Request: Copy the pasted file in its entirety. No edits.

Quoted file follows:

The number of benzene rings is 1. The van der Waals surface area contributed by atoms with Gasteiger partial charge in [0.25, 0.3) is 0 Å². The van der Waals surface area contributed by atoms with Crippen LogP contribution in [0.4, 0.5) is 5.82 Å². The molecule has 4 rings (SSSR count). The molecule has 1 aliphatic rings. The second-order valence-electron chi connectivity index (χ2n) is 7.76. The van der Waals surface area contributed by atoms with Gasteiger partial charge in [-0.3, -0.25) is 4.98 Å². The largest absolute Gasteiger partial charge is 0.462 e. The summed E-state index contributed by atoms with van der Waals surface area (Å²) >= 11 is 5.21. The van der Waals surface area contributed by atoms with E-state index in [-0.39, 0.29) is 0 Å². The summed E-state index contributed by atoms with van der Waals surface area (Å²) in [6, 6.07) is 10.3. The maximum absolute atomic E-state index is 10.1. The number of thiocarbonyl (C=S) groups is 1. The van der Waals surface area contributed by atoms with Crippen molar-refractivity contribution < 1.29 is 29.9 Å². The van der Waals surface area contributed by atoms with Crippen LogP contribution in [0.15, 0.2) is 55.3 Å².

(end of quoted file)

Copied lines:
The number of benzene rings is 1. The van der Waals surface area contributed by atoms with Gasteiger partial charge in [0.25, 0.3) is 0 Å². The van der Waals surface area contributed by atoms with Crippen LogP contribution in [0.4, 0.5) is 5.82 Å². The molecule has 4 rings (SSSR count). The molecule has 1 aliphatic rings. The second-order valence-electron chi connectivity index (χ2n) is 7.76. The van der Waals surface area contributed by atoms with Gasteiger partial charge in [-0.3, -0.25) is 4.98 Å². The largest absolute Gasteiger partial charge is 0.462 e. The summed E-state index contributed by atoms with van der Waals surface area (Å²) >= 11 is 5.21. The van der Waals surface area contributed by atoms with E-state index in [-0.39, 0.29) is 0 Å². The summed E-state index contributed by atoms with van der Waals surface area (Å²) in [6, 6.07) is 10.3. The maximum absolute atomic E-state index is 10.1. The number of thiocarbonyl (C=S) groups is 1. The van der Waals surface area contributed by atoms with Crippen molar-refractivity contribution < 1.29 is 29.9 Å². The van der Waals surface area contributed by atoms with Crippen LogP contribution in [0.15, 0.2) is 55.3 Å².